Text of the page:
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Dante: Punishment for Not Renouncing One's Will

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The proper relation of individual states (cities or kingdoms) to the empire and the separate and distinct functions of ecclesiastical and secular authority discussed in chapters one and two provide the political framework for the Comedy. Within that framework, each cantica presents a different but related model for human society. Paradise is the ideal society in all its essential elements working harmoniously; Purgatory is a society in transition, moving from self-centeredness to concern for and commitment to others, but not yet organized within an effective structure. Hell reveals what society is when all its members act for themselves and against the common good. The souls here are condemned not just for their selfish motivations but also for the effects of their actions on others.

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Dante’s Inferno is an undeniably Christian text, as it catalogs various types of earthly sinners and describes the torments they experience in hell. The poem is the first part of Dante’s three-part religious project, the Divine Comedy, which goes on to illustrate Christian purgatory and heaven. The Inferno, however, is much more than a mere dramatization of the Christian afterlife. In fact, while Dante exalts Christianity, he uses the Inferno to criticize the Church and its leaders, drawing a clear distinction between the faith and the institution—the former being holy and inviolate, the latter being fallible and corruptible. Throughout the Inferno, Dante expresses his strict belief that Christianity is the one true religion. Admission to heaven, purgatory, and usually even hell is predicated on one’s belief in Jesus’ divinity. Ignorance of Jesus’ existence, Dante asserts, is no excuse for non-belief. Good people born before the coming of Christ, such as Aristotle, Plato, and even Virgil himself, are condemned to an eternal state of limbo in the first circle of hell. Not even Moses or Noah, faithful men of the Old Testament, could leave limbo for heaven until Jesus had given them permission to do so. Dante’s belief that nonbelievers exist in a transient state of incompletion in the afterlife suggests that he believes their lives were also deficient in the mortal world; otherwise, they would have ascended to heaven or even purgatory after death. To Dante, Christianity is therefore not only the key to salvation, but also integral to his understanding of what it means to be a good, whole person. Despite his commitment to Christianity as the only true faith, however, Dante consigns a high number of church officials to hell. With few exceptions, every sinner Dante meets after leaving limbo had believed in Christ while alive, or at least been baptized. And yet, as Dante stresses throughout the Inferno, not even extreme faith or a clergy position can protect a true sinner from damnation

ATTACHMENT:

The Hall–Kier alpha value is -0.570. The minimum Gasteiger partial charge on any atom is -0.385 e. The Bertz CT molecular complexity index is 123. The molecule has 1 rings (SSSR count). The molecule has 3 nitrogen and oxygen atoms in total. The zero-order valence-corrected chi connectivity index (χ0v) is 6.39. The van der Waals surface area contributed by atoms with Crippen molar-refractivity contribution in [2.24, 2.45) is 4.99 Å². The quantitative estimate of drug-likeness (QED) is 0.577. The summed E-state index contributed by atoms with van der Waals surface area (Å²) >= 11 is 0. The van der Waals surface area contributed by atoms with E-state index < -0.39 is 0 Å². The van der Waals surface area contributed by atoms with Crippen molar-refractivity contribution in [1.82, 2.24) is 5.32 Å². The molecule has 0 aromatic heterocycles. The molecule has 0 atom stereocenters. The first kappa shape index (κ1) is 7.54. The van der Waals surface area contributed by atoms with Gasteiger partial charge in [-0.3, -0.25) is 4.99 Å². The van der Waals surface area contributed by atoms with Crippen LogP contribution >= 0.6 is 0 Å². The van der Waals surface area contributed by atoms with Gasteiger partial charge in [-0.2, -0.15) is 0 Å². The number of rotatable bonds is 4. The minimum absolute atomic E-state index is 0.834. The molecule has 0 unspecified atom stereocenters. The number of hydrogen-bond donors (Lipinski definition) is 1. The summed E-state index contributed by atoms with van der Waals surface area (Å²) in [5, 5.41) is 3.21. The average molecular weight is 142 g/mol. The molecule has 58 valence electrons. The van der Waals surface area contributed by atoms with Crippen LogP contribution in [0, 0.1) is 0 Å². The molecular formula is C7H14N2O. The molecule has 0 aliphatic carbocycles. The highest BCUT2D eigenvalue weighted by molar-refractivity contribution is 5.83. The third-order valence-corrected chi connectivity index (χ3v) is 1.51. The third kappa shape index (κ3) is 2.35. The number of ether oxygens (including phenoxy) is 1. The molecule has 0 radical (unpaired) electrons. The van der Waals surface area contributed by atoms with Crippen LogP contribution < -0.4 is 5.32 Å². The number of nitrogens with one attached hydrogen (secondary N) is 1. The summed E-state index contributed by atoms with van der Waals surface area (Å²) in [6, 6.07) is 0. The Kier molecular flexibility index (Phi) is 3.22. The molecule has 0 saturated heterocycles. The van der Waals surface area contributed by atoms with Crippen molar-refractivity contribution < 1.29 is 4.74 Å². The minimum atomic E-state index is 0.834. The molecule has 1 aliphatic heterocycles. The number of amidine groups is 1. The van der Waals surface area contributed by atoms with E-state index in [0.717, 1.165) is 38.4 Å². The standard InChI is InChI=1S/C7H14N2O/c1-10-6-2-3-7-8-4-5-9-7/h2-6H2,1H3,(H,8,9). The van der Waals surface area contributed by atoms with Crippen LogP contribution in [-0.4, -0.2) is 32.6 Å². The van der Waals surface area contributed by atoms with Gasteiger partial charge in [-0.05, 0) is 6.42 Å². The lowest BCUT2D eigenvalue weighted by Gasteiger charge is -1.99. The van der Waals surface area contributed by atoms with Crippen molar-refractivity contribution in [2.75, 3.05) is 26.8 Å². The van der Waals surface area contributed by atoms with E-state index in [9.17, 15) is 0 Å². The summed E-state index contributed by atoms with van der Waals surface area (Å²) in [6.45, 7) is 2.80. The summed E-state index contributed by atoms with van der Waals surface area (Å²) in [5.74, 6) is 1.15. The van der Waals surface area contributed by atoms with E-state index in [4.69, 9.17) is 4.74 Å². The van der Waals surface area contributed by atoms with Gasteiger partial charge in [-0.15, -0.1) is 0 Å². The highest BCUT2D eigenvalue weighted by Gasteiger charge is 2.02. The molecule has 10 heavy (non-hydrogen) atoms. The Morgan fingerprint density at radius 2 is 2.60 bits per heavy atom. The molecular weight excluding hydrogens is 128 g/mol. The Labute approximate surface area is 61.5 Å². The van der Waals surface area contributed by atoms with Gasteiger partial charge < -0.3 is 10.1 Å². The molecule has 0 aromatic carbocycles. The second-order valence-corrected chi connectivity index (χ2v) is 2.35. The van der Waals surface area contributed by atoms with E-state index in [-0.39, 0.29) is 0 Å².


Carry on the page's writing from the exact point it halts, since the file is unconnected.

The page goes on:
As Dante descends deeper into hell, Virgil repeatedly points out high-ranking church officials, including the traitorous Pope Anastasius in the seventh circle and the Archbishop Ruggieri in the second ring of the ninth circle. In the fourth circle, where the prodigal and avaricious must spend eternity pulling stone weights, Virgil and Dante encounter a throng of corrupt priests, cardinals, and popes too numerous to count or even recognize. By placing church officials in hell, Dante draws a distinction between the Christian faith and the institution of the Christian church, asserting that participation in the latter does not necessarily imply possession of the former.